Ed. note: This blog is cross-posted from the Office of Minority Health Blog for Health Equity. The original post date was July 28, 2017. Read the original post.
New moms have a lot to juggle. In the midst of all this, it’s easy to forget about their health, especially mental health. According to the National Institutes of Health (NIH), postpartum depression and anxiety occurs for mothers in 15% of births. Postpartum depression is when feelings of sadness, anxiousness, and emptiness affect day-to-day life around the time of birth. Physical and emotional factors, including the big hormonal changes that come with pregnancy, cause the condition. Fortunately, there are treatments for PMAD, such as talk therapy, antidepressant medications, or a combination of the two that can help.
Here’s the problem: Not every mom has the opportunity to receive treatment.
Mothers of color are more likely to develop depression and anxiety than white mothers. This is because stress is a proven contributor, and minority communities often face more racial and socioeconomic stressors. They are also less likely to receive postpartum mental health treatment. The largest gaps exist in three areas: access, diagnosis, and community support.
All new moms face challenges in taking care of themselves while caring for a newborn; lack of time, transportation, and medical costs all stand in the way. Mothers of color, however, can face additional challenges. A recent NIH study found that black and Latina mothers were half as likely to receive postpartum mental health care.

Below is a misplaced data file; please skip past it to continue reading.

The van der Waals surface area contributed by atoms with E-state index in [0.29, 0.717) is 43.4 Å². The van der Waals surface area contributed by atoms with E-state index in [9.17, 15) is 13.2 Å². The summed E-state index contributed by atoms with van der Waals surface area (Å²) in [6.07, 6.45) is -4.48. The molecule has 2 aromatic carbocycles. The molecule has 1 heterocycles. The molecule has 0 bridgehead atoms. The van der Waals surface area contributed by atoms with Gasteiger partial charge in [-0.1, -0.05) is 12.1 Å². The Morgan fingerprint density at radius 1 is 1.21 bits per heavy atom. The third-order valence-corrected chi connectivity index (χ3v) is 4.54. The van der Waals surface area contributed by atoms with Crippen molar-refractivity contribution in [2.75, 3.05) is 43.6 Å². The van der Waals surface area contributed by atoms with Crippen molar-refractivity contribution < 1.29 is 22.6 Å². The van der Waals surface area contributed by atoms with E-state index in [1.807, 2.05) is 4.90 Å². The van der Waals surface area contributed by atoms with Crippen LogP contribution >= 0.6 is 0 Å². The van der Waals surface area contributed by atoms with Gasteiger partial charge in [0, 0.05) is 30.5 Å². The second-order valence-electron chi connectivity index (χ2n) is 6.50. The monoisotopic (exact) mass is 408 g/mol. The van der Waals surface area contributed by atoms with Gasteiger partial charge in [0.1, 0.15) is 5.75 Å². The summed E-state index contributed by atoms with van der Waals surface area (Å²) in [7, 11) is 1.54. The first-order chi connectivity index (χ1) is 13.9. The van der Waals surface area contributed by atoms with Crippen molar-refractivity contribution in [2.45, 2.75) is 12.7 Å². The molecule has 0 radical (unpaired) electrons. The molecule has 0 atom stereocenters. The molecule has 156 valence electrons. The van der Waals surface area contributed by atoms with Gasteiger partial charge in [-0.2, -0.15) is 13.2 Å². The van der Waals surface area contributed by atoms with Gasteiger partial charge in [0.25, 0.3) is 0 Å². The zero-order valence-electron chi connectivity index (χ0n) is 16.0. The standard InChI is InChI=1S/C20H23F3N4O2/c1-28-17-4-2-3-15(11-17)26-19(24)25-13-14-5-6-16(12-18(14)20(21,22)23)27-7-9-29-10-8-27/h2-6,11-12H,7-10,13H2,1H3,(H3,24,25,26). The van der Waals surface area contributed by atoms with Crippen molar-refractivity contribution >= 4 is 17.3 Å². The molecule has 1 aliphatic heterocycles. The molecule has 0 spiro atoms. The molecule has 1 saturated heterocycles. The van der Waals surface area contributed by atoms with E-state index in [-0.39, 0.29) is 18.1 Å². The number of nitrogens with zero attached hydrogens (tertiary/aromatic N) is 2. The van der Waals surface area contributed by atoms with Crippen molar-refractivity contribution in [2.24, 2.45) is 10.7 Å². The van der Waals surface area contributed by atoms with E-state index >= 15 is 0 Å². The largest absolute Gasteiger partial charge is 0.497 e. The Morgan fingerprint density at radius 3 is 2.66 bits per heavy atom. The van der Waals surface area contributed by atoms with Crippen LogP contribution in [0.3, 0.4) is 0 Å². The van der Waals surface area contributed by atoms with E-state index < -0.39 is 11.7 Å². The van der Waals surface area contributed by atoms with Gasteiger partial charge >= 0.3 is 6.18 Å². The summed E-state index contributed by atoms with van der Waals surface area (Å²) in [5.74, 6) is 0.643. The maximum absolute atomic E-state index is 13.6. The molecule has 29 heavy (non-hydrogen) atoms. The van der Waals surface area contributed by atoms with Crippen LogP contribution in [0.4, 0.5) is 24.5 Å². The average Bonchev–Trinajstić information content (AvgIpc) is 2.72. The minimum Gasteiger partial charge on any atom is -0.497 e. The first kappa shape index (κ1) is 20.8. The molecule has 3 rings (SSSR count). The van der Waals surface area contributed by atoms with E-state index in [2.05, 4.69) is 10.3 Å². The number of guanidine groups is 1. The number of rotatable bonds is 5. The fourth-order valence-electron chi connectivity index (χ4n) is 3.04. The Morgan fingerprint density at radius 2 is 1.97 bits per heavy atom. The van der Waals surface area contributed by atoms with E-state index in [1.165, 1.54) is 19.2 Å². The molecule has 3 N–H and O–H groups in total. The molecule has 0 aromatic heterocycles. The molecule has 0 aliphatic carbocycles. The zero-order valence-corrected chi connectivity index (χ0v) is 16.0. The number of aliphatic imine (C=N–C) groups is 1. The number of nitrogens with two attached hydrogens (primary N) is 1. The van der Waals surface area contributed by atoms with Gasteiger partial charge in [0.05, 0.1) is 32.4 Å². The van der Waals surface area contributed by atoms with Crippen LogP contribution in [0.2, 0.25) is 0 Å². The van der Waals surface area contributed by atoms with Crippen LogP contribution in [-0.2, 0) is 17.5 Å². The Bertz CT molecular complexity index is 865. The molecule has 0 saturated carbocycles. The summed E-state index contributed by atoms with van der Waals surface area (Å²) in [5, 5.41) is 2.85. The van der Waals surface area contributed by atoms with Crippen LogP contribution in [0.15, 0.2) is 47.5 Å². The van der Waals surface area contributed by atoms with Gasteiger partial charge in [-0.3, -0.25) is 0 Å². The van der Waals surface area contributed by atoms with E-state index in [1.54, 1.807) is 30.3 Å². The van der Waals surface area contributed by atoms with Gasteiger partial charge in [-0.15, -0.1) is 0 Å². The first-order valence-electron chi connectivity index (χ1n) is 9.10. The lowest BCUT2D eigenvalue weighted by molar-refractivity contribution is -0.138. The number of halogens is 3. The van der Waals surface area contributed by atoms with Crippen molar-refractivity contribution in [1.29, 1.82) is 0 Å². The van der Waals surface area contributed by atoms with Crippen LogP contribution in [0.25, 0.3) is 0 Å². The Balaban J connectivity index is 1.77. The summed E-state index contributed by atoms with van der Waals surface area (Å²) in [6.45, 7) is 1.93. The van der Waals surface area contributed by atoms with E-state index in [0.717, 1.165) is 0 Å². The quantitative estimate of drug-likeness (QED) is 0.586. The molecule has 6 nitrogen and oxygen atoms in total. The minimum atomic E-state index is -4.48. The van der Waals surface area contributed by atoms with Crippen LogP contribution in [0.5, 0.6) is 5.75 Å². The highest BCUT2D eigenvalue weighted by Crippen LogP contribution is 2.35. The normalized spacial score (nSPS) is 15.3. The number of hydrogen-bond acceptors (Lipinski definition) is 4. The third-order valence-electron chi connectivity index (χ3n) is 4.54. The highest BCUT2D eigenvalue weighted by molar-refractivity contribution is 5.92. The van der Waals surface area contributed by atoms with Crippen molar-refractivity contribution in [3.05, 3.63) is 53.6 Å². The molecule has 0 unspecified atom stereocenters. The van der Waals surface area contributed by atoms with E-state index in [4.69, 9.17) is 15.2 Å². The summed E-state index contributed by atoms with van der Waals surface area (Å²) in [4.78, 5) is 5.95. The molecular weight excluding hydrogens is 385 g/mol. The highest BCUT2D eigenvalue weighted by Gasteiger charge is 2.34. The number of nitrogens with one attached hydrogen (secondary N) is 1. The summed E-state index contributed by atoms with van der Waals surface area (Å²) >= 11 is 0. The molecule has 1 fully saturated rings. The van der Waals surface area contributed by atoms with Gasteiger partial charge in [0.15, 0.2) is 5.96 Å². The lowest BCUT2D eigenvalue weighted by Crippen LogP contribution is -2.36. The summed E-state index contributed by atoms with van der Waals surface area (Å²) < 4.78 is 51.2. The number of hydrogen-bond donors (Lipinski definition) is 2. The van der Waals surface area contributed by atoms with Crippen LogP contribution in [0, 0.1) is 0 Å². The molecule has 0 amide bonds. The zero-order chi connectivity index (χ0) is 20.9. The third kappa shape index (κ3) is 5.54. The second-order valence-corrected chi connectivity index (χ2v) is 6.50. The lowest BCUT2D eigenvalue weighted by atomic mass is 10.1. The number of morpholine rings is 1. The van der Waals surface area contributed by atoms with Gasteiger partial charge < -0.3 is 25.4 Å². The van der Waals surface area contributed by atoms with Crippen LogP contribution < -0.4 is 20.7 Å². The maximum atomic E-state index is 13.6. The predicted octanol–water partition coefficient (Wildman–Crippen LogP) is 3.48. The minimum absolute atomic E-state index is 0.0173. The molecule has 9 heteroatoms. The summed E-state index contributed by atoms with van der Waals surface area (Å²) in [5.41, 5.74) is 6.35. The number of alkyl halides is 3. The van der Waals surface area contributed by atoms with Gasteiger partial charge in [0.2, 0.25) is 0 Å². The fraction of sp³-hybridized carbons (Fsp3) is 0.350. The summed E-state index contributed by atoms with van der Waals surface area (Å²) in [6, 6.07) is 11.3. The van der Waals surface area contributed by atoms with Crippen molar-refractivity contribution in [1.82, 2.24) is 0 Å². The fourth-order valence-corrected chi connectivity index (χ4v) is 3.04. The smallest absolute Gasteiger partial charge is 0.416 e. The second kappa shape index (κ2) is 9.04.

Another NIH study found that, on average, doctors spend less time talking about depression and building relationships with black patients than with others. And, when mental health was discussed, physicians were less able to recognize depression in black patients.
Here are three strategies for clinicians to improve maternal mental health equity:
- Implement mental health screenings and follow-up with treatment referrals. The U.S. Preventative Services Task Force recently recommended that all pregnant women be screened for postpartum depression and anxiety.
- Utilize cultural competency resources to better understand and serve patients.
- Consult the Substance Abuse and Mental Health Services Administration Toolkit for Family Service Providers for more information and strategies.
Without strong family or social support, many mothers can suffer from depression by themselves. Shame and stigma are too often associated with mental health challenges. Additionally, it can be worse for communities of color, where cultural norms can discourage moms from seeking help.
There are also resources for friends and family members to support new mothers, such as the NIH Child and Maternal Health Education Program Mom’s Mental Health Matters Initiative.
Moms don’t have to go it alone. Check out NIH’s action plan and resources for moms and moms-to-be. These materials help answer important questions and start the conversation between mothers, providers, and communities.